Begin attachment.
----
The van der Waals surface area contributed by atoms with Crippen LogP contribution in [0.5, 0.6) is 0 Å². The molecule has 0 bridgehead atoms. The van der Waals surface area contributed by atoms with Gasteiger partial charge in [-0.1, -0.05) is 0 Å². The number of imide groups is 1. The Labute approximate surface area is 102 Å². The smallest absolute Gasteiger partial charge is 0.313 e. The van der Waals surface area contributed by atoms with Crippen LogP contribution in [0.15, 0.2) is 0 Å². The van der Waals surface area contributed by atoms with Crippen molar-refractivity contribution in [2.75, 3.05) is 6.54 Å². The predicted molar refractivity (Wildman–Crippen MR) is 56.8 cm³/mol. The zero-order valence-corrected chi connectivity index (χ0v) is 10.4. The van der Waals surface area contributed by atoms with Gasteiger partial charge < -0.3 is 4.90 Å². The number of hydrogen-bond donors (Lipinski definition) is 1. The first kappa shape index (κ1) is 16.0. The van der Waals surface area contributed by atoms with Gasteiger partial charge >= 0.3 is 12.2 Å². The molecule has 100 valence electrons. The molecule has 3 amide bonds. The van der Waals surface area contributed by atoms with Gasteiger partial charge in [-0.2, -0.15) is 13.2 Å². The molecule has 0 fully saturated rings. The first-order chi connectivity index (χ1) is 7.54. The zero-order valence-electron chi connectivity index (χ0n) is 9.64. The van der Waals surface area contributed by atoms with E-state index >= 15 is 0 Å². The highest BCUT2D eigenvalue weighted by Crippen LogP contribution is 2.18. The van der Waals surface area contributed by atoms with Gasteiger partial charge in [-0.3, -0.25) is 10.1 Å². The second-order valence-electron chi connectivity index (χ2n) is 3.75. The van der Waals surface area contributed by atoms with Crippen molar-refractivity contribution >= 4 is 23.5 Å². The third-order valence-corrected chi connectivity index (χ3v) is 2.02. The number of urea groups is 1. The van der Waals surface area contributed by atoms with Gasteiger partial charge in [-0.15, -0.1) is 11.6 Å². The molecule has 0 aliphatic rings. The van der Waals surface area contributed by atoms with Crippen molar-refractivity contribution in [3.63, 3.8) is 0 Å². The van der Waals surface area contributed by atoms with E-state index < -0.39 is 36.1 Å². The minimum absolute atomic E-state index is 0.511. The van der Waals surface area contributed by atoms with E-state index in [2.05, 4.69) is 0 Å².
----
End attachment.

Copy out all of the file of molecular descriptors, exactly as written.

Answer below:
The van der Waals surface area contributed by atoms with Crippen LogP contribution in [0.5, 0.6) is 0 Å². The molecule has 0 bridgehead atoms. The van der Waals surface area contributed by atoms with Gasteiger partial charge in [-0.1, -0.05) is 0 Å². The number of imide groups is 1. The Labute approximate surface area is 102 Å². The smallest absolute Gasteiger partial charge is 0.313 e. The van der Waals surface area contributed by atoms with Crippen LogP contribution in [0.15, 0.2) is 0 Å². The van der Waals surface area contributed by atoms with Crippen molar-refractivity contribution in [2.75, 3.05) is 6.54 Å². The predicted molar refractivity (Wildman–Crippen MR) is 56.8 cm³/mol. The zero-order valence-corrected chi connectivity index (χ0v) is 10.4. The van der Waals surface area contributed by atoms with Gasteiger partial charge < -0.3 is 4.90 Å². The number of hydrogen-bond donors (Lipinski definition) is 1. The first kappa shape index (κ1) is 16.0. The van der Waals surface area contributed by atoms with Gasteiger partial charge >= 0.3 is 12.2 Å². The molecule has 100 valence electrons. The molecule has 3 amide bonds. The van der Waals surface area contributed by atoms with Gasteiger partial charge in [-0.2, -0.15) is 13.2 Å². The molecule has 0 fully saturated rings. The first-order chi connectivity index (χ1) is 7.54. The zero-order valence-electron chi connectivity index (χ0n) is 9.64. The van der Waals surface area contributed by atoms with E-state index >= 15 is 0 Å². The highest BCUT2D eigenvalue weighted by Crippen LogP contribution is 2.18. The van der Waals surface area contributed by atoms with Gasteiger partial charge in [-0.3, -0.25) is 10.1 Å². The second-order valence-electron chi connectivity index (χ2n) is 3.75. The van der Waals surface area contributed by atoms with Crippen molar-refractivity contribution >= 4 is 23.5 Å². The third-order valence-corrected chi connectivity index (χ3v) is 2.02. The number of urea groups is 1. The van der Waals surface area contributed by atoms with Gasteiger partial charge in [-0.15, -0.1) is 11.6 Å². The molecule has 0 aliphatic rings. The van der Waals surface area contributed by atoms with Crippen molar-refractivity contribution in [3.63, 3.8) is 0 Å². The van der Waals surface area contributed by atoms with E-state index < -0.39 is 36.1 Å². The minimum absolute atomic E-state index is 0.511. The van der Waals surface area contributed by atoms with E-state index in [2.05, 4.69) is 0 Å².